First, by way of disclosure, assessing the strength of relationships and helping organizations improve them is one of the things I do for a living. That said …
THE FUNCTION OF PR
PR practitioners have argued for as long as I can remember about what the actual function of PR is. Some say it is to generate publicity. Some, to generate awareness. Others cite behavioral goals, such as increasing sales, reducing employee turnover, or increasing stock price. There also is a camp that argues the real purpose of public relations is to help organizations build and manage effective relationships.
If you’d like to learn more about managing and strengthening stakeholder relationships, e-mail me at firstname.lastname@example.org or call me at 415.513.5042.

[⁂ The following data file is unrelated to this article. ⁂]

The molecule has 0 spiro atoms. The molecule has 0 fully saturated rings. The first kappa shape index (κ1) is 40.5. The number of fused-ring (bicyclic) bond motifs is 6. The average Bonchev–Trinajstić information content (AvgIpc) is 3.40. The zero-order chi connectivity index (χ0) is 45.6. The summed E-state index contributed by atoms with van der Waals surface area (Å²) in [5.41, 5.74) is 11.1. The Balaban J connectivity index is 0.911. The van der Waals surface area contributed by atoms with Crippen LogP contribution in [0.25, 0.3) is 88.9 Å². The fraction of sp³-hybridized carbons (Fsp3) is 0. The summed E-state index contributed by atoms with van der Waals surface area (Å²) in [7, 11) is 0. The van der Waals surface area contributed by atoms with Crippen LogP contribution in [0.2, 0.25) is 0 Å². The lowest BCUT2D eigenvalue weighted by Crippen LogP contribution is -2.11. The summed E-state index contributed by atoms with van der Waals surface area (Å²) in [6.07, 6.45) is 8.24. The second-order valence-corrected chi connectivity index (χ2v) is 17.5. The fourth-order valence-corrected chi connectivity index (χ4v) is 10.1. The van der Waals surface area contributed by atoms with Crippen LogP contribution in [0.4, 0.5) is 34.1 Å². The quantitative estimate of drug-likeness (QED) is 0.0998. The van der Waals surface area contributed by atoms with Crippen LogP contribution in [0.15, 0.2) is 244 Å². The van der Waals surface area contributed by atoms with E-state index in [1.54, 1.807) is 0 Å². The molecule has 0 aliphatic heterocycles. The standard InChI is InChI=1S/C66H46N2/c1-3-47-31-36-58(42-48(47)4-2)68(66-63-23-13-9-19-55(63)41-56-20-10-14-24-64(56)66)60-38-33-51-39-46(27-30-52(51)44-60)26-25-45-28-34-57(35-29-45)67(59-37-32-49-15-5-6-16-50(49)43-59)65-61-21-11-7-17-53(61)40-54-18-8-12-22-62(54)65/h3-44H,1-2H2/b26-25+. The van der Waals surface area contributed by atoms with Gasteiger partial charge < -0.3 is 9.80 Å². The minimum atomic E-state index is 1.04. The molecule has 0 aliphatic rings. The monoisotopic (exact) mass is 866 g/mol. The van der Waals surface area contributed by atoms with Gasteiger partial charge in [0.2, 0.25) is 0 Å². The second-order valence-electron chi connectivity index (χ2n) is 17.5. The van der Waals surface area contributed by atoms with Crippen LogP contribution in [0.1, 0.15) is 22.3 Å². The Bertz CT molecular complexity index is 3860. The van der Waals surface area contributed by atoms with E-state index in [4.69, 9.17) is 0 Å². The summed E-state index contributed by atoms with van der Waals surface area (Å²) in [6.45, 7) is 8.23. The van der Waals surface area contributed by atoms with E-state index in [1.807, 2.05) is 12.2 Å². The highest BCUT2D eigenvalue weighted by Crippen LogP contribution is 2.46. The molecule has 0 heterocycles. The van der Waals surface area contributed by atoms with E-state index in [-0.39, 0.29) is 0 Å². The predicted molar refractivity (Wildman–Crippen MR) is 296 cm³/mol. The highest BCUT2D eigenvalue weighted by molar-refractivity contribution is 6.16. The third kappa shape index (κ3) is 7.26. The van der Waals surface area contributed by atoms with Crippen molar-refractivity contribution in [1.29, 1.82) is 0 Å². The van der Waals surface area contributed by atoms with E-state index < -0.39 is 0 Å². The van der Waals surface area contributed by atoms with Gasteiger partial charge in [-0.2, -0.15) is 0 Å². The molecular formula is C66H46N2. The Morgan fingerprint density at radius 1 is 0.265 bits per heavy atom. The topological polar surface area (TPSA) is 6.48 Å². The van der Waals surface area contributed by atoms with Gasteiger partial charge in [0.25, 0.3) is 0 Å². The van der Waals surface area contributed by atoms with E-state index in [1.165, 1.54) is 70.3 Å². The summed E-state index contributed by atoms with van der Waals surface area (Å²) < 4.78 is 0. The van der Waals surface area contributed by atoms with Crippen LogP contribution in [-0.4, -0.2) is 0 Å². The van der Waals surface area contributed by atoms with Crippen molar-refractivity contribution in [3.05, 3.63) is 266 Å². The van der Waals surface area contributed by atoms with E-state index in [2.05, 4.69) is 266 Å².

A WAY TO MEASURE THE STRENGTH OF RELATIONSHIPS In 1999, Dr. James Grunig and Dr. Linda Hon published through IPR “Guidelines for Measuring Relationships in Public Relations.” Grunig and Hon drew on literature exploring personal and business-based relationships as well as insights regarding how organizations and stakeholders can affect each other. They developed a list of six factors that collectively assess the state of a relationship between an organization and a stakeholder group. These are (definitions from Grunig and Hon):
- Control mutuality (think “mutual control”) — the degree to which parties agree on who has the rightful power to influence one another.
- Trust — one party’s level of confidence in and willingness to open one’s self to the other party.
- Commitment — The extent to which each party believes and feels that the relationship is worth spending energy to maintain and promote.
- Satisfaction — The extent to which each party feels favorably toward the other because positive expectations about the relationship are reinforced.